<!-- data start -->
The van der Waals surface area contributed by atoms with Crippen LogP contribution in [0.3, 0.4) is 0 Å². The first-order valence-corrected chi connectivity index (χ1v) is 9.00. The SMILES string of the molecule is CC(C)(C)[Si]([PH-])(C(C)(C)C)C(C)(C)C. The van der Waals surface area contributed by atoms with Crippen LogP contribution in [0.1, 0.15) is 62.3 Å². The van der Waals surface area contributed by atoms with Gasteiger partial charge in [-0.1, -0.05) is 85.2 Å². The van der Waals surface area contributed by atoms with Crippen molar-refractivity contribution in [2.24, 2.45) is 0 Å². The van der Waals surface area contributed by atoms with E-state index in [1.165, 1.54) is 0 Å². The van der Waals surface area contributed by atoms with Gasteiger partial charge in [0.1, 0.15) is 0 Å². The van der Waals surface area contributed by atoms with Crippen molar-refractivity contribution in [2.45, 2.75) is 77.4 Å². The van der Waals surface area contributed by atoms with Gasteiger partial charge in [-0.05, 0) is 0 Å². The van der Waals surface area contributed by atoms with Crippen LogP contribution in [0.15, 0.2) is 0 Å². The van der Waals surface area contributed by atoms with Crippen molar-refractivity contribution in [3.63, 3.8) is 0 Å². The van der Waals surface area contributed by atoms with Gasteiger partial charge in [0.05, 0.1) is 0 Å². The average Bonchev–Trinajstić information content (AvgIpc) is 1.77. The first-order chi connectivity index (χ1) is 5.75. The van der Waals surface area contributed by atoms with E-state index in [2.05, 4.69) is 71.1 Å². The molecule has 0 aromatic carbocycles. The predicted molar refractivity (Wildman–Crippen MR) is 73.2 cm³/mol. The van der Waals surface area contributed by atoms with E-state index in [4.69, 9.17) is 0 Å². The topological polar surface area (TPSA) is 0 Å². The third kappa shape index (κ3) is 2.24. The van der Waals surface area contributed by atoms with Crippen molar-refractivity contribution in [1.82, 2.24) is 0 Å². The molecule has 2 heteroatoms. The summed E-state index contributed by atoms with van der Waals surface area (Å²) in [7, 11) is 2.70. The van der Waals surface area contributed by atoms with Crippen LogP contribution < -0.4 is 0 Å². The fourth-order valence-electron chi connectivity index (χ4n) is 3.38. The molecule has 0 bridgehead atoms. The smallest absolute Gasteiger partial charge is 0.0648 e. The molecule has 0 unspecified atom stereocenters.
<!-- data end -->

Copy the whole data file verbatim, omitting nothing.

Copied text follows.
The van der Waals surface area contributed by atoms with Crippen LogP contribution in [0.3, 0.4) is 0 Å². The first-order valence-corrected chi connectivity index (χ1v) is 9.00. The SMILES string of the molecule is CC(C)(C)[Si]([PH-])(C(C)(C)C)C(C)(C)C. The van der Waals surface area contributed by atoms with Crippen LogP contribution in [0.1, 0.15) is 62.3 Å². The van der Waals surface area contributed by atoms with Gasteiger partial charge in [-0.1, -0.05) is 85.2 Å². The van der Waals surface area contributed by atoms with Crippen molar-refractivity contribution in [2.24, 2.45) is 0 Å². The van der Waals surface area contributed by atoms with E-state index in [1.165, 1.54) is 0 Å². The van der Waals surface area contributed by atoms with Gasteiger partial charge in [0.1, 0.15) is 0 Å². The van der Waals surface area contributed by atoms with Crippen molar-refractivity contribution in [2.45, 2.75) is 77.4 Å². The van der Waals surface area contributed by atoms with Gasteiger partial charge in [-0.05, 0) is 0 Å². The van der Waals surface area contributed by atoms with Crippen LogP contribution in [0.15, 0.2) is 0 Å². The van der Waals surface area contributed by atoms with Crippen molar-refractivity contribution in [3.63, 3.8) is 0 Å². The van der Waals surface area contributed by atoms with Gasteiger partial charge in [0.05, 0.1) is 0 Å². The average Bonchev–Trinajstić information content (AvgIpc) is 1.77. The first-order chi connectivity index (χ1) is 5.75. The van der Waals surface area contributed by atoms with E-state index in [2.05, 4.69) is 71.1 Å². The molecule has 0 aromatic carbocycles. The predicted molar refractivity (Wildman–Crippen MR) is 73.2 cm³/mol. The van der Waals surface area contributed by atoms with E-state index in [4.69, 9.17) is 0 Å². The topological polar surface area (TPSA) is 0 Å². The third kappa shape index (κ3) is 2.24. The van der Waals surface area contributed by atoms with Crippen molar-refractivity contribution in [1.82, 2.24) is 0 Å². The molecule has 2 heteroatoms. The summed E-state index contributed by atoms with van der Waals surface area (Å²) in [7, 11) is 2.70. The van der Waals surface area contributed by atoms with Crippen LogP contribution < -0.4 is 0 Å². The fourth-order valence-electron chi connectivity index (χ4n) is 3.38. The molecule has 0 bridgehead atoms. The smallest absolute Gasteiger partial charge is 0.0648 e. The molecule has 0 unspecified atom stereocenters.